It is very interesting to observe at this point, that the  word illumination, meaning in English both a painted image on a parchment and the experience of spiritual enlightenment, has its origin in the Latin lumen, light; and the Latin noun illuminatio, comes from the verb illuminare“to throw into light, make bright, light up”. Visible, that is. In Italian instead an illuminated image is called miniatura, from minium, the red pigment used in manuscripts for the first capital letter of a chapter. What I would like to stress, is that illumination, vision, light and ascesis  are constant elements in Harpur’s poetry. There are, for example, the golden comets in the night sky in the poem, A Vision of Comets; the vision of angels moving through a wheat field in the title poem of his latest book, Angels and Harvesters.

But let’s analyze more closely the object of this talk.

The four characters of Voices of the Book of Kells, namely – Goldworker, Scribe B, Gerald of Wales, and Scribbler –  could be related to the four stages, or phases, both of the creative process and of spiritual evolution. To the eventful struggle of the artist and of the mystic. As Harpur points out, in the lecture he gave at the Loyola Institute  in Dublin, called “The way up and the way down – Two paths to poetry, art and divinity”, (and available on Youtube https://www.youtube.com/watch?v=Q8PiZY7m-1g) there are two ways through which man can approach the divine, himself and the world: the negative way and the positive way Via negativa and via positiva. And no doubt that Harpur’s way is the positive way. In Voices, Goldworker and the Scribbler follow the via positiva, while Scribe B and Giraldus the via negativa.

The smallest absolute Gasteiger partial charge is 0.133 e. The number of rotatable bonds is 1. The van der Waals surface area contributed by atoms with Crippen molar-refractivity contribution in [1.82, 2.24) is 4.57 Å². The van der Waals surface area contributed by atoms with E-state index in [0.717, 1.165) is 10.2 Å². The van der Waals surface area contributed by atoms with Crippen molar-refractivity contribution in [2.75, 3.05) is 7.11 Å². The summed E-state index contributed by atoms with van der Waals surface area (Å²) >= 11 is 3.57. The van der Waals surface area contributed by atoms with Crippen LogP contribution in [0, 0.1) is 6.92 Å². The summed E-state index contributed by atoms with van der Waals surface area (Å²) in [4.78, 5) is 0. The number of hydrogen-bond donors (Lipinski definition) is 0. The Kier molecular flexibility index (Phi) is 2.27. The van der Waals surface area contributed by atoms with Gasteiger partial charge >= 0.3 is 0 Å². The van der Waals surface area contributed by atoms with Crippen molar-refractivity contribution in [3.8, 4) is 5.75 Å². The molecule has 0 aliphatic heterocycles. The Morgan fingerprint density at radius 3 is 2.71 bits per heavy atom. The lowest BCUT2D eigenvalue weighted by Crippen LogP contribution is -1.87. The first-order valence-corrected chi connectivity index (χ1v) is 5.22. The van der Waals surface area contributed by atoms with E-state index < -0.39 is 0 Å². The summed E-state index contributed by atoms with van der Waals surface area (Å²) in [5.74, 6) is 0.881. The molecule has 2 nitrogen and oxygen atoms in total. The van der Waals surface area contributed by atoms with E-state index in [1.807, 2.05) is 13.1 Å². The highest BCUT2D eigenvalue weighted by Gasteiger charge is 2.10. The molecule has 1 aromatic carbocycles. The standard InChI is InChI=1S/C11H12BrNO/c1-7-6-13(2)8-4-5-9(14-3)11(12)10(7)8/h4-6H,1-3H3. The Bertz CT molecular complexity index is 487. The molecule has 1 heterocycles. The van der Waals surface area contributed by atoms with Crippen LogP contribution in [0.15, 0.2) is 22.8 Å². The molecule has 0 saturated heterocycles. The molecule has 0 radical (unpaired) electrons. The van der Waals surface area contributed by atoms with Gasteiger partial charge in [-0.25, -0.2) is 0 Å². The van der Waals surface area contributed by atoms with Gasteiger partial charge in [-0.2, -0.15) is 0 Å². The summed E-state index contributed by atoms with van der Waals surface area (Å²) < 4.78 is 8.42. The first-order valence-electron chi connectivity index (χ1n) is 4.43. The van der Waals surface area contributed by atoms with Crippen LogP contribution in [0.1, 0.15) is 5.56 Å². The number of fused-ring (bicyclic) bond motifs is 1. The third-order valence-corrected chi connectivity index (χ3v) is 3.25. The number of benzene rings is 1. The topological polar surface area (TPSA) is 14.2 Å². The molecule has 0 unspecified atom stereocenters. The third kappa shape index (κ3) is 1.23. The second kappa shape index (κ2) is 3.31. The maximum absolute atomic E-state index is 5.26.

If we consider the four parts, we can detect in each of them the fundamental stages that the soul needs to face along its journey to salvation.

1 –  Goldworker:  THE QUESTION OF CREATION

2 – Scribe B: THE QUESTION OF LOSS AND DEATH

3 – Gerald of Wales: THE OVERWHELMING SELF (a self-obsessed and ambitious ego that prevents  comprehension)